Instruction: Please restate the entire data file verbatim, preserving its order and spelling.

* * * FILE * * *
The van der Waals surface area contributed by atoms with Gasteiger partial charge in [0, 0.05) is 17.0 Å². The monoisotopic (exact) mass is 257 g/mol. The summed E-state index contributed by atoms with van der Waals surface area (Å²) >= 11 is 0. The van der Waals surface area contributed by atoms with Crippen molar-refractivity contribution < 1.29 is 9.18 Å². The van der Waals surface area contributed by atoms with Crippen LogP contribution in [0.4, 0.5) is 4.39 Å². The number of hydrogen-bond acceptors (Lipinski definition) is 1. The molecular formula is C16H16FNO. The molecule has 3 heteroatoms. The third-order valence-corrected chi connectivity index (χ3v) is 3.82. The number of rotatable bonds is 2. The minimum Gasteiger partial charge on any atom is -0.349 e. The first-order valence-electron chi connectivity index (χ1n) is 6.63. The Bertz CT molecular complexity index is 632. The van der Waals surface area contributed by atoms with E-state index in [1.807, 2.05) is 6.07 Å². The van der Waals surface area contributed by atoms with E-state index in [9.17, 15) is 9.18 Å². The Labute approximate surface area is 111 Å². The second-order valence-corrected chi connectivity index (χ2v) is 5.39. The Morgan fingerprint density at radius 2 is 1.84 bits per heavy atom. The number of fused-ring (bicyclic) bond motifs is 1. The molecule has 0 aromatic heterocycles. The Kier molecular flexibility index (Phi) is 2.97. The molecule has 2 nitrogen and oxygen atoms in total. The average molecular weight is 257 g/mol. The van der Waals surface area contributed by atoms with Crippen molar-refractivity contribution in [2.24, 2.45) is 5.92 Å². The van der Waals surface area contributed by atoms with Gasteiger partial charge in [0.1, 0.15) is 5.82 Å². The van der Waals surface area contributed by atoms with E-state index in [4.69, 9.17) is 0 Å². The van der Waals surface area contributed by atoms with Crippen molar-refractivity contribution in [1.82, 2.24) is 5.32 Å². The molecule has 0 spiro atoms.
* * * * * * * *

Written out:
The van der Waals surface area contributed by atoms with Gasteiger partial charge in [0, 0.05) is 17.0 Å². The monoisotopic (exact) mass is 257 g/mol. The summed E-state index contributed by atoms with van der Waals surface area (Å²) >= 11 is 0. The van der Waals surface area contributed by atoms with Crippen molar-refractivity contribution < 1.29 is 9.18 Å². The van der Waals surface area contributed by atoms with Crippen LogP contribution in [0.4, 0.5) is 4.39 Å². The number of hydrogen-bond acceptors (Lipinski definition) is 1. The molecular formula is C16H16FNO. The molecule has 3 heteroatoms. The third-order valence-corrected chi connectivity index (χ3v) is 3.82. The number of rotatable bonds is 2. The minimum Gasteiger partial charge on any atom is -0.349 e. The first-order valence-electron chi connectivity index (χ1n) is 6.63. The Bertz CT molecular complexity index is 632. The van der Waals surface area contributed by atoms with E-state index in [1.807, 2.05) is 6.07 Å². The van der Waals surface area contributed by atoms with E-state index in [9.17, 15) is 9.18 Å². The Labute approximate surface area is 111 Å². The second-order valence-corrected chi connectivity index (χ2v) is 5.39. The Morgan fingerprint density at radius 2 is 1.84 bits per heavy atom. The number of fused-ring (bicyclic) bond motifs is 1. The molecule has 0 aromatic heterocycles. The Kier molecular flexibility index (Phi) is 2.97. The molecule has 2 nitrogen and oxygen atoms in total. The average molecular weight is 257 g/mol. The van der Waals surface area contributed by atoms with Crippen molar-refractivity contribution in [2.24, 2.45) is 5.92 Å². The van der Waals surface area contributed by atoms with Gasteiger partial charge in [0.1, 0.15) is 5.82 Å². The van der Waals surface area contributed by atoms with E-state index in [4.69, 9.17) is 0 Å². The van der Waals surface area contributed by atoms with Crippen molar-refractivity contribution in [1.82, 2.24) is 5.32 Å². The molecule has 0 spiro atoms.